Many Middle and High Schoolers Not Reading at Acceptable Levels
> 7/14/2006 1:50:42 PM

Problems with literacy are hardly a new phenomenon in American schools. A new Washington Post article and several recent nationwide surveys suggest that focus on literary aptitude should not be restricted to lower schools, as far too many secondary school students are not performing at national standards on tests of reading and comprehension. Perhaps most significant among these is a study by the Alliance For Excellent Education which states that just over half of the students who took the ACT college entrance exam in 2005 were ready to tackle university-level reading.

According to the report, only 51 percent of students who took the ACT in reading met the ACT's college readiness benchmark in 2005. The benchmark represents the level of achievement needed for students to have a 75 percent chance of earning a "C" or better or a 50 percent chance of earning a "B" or better in a reading-intensive freshman college course.

Other studies of school performance in the last decade actually charted very modest increases in the reading aptitudes of students in the 4th through 8th grades, leading to the report's most disturbing conclusion: reading skills largely deteriorate in high school.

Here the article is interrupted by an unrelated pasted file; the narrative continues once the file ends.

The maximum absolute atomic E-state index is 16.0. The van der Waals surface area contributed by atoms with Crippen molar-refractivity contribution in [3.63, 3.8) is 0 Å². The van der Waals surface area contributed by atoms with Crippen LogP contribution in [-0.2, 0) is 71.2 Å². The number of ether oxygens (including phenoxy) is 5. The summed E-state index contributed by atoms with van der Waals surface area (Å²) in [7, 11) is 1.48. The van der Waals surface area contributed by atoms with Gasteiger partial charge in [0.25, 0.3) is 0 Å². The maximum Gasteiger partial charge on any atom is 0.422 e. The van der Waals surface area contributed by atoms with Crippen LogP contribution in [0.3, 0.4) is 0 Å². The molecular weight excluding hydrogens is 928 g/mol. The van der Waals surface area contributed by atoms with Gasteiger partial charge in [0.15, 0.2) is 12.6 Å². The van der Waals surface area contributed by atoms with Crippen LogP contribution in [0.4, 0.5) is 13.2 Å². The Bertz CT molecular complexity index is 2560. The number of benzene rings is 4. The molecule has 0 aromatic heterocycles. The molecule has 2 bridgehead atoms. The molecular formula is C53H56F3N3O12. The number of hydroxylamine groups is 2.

The ACT report suggests weak or nonexistent state high school reading standards contribute to the dip in reading scores between the 10th and 12th grade. It found that 29 states did not have grade-specific standards, while 28 states either had one group of standards for 9th through 12th grades, or ignored one or more grade levels.

Some in government have made small steps toward addressing this widespread problem. In 2005, the current administration allocated 28 million dollars for their Striving Readers Program, a grant initiative aimed at increasing the literacy rates of middle and high school students. Some argue that this sum is negligible, especially when compared to the amounts of money devoted to reading in lower schools. While it's encouraging to note that some of those with the ability to influence public policy have acknowledged this problem, the results of the report suggest that we need more oversight and resources to move toward substantial changes in this distressing trend. Our school system has failed adolescent students in important ways, and they will only continue to fall behind unless serious discussion takes place between officials at the highest levels of government and education.

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